US Secretary of Navy Ray Mabus is in New Zealand and is expected to discuss whether the United States will send a ship to the Royal New Zealand Navy's 75th anniversary later this year.
In a statement, Mabus said the invitation for the United States to send a vessel to those celebrations was expected to come up in his discussions with New Zealand military leaders, but no decision had yet been made by the United States.
"Yes, the United States has received an invitation to the Royal New Zealand Navy anniversary celebrations planned for this coming November. No decision has been made yet and we do not have a timeframe on when a decision will be made."
Secretary Mabus said while it would be raised, it was not the purpose for his visit. It is Secretary Mabus's third visit to New Zealand since he was appointed to the role by President Barack Obama in 2009.
He emphasised defence ties between New Zealand and the US were strong, and included partnering in humanitarian assistance, disaster relief and peacekeeping operations.
"In fact our relationship with New Zealand across the board continues to grow and we discuss and cooperate one wide range of issues at the highest levels."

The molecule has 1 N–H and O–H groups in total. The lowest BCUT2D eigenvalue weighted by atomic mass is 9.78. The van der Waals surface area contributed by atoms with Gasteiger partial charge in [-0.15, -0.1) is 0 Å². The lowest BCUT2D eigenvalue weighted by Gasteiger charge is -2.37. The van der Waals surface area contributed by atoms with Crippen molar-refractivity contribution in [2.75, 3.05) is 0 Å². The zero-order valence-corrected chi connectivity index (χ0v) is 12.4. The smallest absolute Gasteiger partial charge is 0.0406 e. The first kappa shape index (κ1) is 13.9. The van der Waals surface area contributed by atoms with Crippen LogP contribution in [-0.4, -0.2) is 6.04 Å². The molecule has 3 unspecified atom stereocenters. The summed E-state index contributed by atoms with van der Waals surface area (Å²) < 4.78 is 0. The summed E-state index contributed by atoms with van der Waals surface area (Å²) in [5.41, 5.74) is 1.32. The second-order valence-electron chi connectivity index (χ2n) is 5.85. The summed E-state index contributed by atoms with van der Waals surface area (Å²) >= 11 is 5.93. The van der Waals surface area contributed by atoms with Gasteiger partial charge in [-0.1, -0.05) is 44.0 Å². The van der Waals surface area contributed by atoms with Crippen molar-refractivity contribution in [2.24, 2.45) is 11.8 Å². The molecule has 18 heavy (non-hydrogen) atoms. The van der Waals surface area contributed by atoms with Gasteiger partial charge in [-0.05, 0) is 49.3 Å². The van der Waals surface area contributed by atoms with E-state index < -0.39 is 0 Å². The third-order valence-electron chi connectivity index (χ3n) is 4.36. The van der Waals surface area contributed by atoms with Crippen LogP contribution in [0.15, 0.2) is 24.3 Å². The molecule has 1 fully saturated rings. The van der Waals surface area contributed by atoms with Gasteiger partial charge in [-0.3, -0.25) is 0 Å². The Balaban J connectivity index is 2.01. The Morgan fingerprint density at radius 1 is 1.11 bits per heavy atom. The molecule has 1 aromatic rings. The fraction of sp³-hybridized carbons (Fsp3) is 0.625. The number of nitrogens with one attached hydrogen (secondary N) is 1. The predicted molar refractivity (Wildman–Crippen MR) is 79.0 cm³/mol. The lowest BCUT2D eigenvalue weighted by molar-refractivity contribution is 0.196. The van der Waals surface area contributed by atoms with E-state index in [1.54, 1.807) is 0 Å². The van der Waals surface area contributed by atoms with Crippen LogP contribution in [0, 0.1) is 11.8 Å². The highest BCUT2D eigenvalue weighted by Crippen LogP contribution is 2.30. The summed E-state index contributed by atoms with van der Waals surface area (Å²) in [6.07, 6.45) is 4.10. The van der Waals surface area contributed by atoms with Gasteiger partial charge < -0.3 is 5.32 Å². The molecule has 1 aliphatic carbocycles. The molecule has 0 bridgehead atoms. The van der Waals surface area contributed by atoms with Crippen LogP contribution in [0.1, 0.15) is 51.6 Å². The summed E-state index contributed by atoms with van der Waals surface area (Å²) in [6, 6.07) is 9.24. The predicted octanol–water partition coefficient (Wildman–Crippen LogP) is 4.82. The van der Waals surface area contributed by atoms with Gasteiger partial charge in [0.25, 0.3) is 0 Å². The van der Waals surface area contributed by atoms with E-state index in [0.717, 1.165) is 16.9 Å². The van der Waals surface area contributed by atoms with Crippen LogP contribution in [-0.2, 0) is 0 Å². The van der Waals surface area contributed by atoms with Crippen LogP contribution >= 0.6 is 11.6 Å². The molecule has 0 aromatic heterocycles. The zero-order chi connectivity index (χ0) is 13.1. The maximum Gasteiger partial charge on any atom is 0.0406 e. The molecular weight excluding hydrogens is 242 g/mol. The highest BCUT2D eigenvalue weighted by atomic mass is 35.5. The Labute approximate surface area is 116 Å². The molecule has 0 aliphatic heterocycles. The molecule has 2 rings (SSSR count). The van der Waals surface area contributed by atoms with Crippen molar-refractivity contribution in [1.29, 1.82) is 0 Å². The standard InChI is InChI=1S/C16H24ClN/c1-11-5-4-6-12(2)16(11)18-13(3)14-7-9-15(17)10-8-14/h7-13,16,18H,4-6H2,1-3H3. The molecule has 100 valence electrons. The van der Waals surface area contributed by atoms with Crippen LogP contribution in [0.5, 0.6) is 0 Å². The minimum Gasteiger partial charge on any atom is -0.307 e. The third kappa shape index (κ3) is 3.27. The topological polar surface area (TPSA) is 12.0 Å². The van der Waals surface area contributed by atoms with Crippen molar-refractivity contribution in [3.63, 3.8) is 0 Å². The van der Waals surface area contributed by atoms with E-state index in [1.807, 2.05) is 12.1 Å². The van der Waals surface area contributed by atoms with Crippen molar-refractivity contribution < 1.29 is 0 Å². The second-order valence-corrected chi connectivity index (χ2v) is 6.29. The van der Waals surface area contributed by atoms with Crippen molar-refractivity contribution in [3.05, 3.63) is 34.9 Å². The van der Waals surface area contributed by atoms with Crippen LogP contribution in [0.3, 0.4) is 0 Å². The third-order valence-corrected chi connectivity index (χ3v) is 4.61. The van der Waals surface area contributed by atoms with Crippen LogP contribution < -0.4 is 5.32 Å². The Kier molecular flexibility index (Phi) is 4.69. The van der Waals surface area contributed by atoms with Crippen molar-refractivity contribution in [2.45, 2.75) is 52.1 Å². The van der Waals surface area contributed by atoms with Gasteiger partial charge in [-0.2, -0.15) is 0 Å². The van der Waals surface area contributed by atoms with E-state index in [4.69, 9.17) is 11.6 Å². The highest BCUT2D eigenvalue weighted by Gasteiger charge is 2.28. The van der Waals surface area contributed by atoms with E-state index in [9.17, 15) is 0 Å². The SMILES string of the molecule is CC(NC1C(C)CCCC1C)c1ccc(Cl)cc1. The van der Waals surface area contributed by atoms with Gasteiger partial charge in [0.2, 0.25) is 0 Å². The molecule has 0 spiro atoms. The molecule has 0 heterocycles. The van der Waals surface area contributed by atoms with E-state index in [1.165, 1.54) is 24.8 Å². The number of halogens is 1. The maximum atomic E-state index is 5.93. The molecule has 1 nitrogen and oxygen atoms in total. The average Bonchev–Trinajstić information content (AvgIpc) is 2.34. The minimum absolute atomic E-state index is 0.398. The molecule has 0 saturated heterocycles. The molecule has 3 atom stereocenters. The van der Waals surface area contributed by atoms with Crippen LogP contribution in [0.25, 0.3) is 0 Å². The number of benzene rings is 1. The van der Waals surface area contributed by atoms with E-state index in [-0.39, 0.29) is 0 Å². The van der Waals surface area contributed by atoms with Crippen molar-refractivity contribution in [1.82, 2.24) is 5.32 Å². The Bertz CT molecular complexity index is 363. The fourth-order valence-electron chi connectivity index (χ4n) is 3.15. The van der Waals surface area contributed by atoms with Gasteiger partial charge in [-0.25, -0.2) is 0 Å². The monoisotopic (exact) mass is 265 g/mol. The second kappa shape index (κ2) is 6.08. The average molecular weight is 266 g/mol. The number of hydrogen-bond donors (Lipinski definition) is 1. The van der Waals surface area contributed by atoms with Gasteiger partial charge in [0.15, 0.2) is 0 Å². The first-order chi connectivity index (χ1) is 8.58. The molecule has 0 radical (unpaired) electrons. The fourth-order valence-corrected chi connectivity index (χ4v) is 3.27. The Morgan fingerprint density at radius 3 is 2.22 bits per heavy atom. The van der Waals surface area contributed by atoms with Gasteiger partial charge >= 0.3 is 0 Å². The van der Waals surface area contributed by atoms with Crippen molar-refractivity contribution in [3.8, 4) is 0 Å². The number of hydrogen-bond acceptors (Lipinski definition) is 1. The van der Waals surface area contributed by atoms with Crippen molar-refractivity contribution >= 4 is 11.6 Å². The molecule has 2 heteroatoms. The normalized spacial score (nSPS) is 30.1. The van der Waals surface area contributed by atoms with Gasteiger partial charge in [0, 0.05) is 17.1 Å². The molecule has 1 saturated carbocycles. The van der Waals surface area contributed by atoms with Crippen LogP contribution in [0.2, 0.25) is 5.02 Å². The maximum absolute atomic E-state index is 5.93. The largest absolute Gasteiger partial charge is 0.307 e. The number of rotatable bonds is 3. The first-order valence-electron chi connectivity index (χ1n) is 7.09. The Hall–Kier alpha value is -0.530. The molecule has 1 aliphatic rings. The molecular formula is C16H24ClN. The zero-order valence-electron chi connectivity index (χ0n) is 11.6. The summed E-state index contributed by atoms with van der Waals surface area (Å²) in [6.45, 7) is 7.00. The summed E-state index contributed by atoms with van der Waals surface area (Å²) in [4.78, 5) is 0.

It is the first formal invitation for a US naval vessel since the nuclear-free legislation passed in 1987. Since then no US vessels have visited although Mr Key said in 2012 he was open to a visit from a coastguard vessel. The US Marines also visited in 2012 to mark the 70th anniversary of the arrival of US World War II forces in New Zealand.
The US announced in 1991 and reaffirmed in 2004 that its vessels did not carry nuclear arms but has otherwise had a policy of refusing to confirm or deny the nuclear capabilities of its vessels.
Last week Mr Key said it was possible he could be assured of that without the US confirming it, depending on the type of vessel the US opted to send if it accepted the invitation.
Ship specifications can often be ascertained from open records.
Several countries have been invited to send ships, including China.